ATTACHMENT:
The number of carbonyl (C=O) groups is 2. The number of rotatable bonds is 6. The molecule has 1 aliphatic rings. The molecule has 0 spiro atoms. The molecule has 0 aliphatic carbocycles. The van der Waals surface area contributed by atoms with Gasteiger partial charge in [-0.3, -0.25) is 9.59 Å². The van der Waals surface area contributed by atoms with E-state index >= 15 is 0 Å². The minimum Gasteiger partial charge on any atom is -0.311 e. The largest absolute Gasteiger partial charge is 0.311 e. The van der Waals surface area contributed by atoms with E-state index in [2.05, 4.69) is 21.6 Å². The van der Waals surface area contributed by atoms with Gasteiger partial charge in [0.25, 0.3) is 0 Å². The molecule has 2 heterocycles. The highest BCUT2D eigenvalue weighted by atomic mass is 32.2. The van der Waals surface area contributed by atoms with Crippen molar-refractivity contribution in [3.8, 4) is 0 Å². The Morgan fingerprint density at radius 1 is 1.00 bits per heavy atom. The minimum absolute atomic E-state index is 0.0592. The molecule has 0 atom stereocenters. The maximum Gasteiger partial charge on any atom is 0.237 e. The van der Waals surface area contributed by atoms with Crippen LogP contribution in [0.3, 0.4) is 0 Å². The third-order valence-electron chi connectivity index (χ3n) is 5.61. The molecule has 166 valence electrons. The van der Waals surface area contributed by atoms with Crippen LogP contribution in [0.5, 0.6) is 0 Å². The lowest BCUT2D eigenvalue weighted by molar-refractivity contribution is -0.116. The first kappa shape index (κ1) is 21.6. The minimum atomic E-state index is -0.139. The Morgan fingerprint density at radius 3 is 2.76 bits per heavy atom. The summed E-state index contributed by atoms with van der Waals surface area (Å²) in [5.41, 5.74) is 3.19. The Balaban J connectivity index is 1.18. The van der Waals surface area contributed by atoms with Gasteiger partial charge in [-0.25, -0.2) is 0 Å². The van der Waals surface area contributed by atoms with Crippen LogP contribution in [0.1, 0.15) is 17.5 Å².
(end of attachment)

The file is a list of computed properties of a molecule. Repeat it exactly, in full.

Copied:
The number of carbonyl (C=O) groups is 2. The number of rotatable bonds is 6. The molecule has 1 aliphatic rings. The molecule has 0 spiro atoms. The molecule has 0 aliphatic carbocycles. The van der Waals surface area contributed by atoms with Gasteiger partial charge in [-0.3, -0.25) is 9.59 Å². The van der Waals surface area contributed by atoms with E-state index >= 15 is 0 Å². The minimum Gasteiger partial charge on any atom is -0.311 e. The largest absolute Gasteiger partial charge is 0.311 e. The van der Waals surface area contributed by atoms with E-state index in [2.05, 4.69) is 21.6 Å². The van der Waals surface area contributed by atoms with Gasteiger partial charge in [0.25, 0.3) is 0 Å². The molecule has 2 heterocycles. The highest BCUT2D eigenvalue weighted by atomic mass is 32.2. The van der Waals surface area contributed by atoms with Crippen molar-refractivity contribution in [3.8, 4) is 0 Å². The Morgan fingerprint density at radius 1 is 1.00 bits per heavy atom. The minimum absolute atomic E-state index is 0.0592. The molecule has 0 atom stereocenters. The maximum Gasteiger partial charge on any atom is 0.237 e. The van der Waals surface area contributed by atoms with Crippen LogP contribution in [0.3, 0.4) is 0 Å². The third-order valence-electron chi connectivity index (χ3n) is 5.61. The molecule has 166 valence electrons. The van der Waals surface area contributed by atoms with Crippen LogP contribution in [0.5, 0.6) is 0 Å². The lowest BCUT2D eigenvalue weighted by molar-refractivity contribution is -0.116. The first kappa shape index (κ1) is 21.6. The minimum atomic E-state index is -0.139. The Morgan fingerprint density at radius 3 is 2.76 bits per heavy atom. The summed E-state index contributed by atoms with van der Waals surface area (Å²) in [5.41, 5.74) is 3.19. The Balaban J connectivity index is 1.18. The van der Waals surface area contributed by atoms with Gasteiger partial charge in [-0.25, -0.2) is 0 Å². The van der Waals surface area contributed by atoms with Crippen LogP contribution in [0.1, 0.15) is 17.5 Å².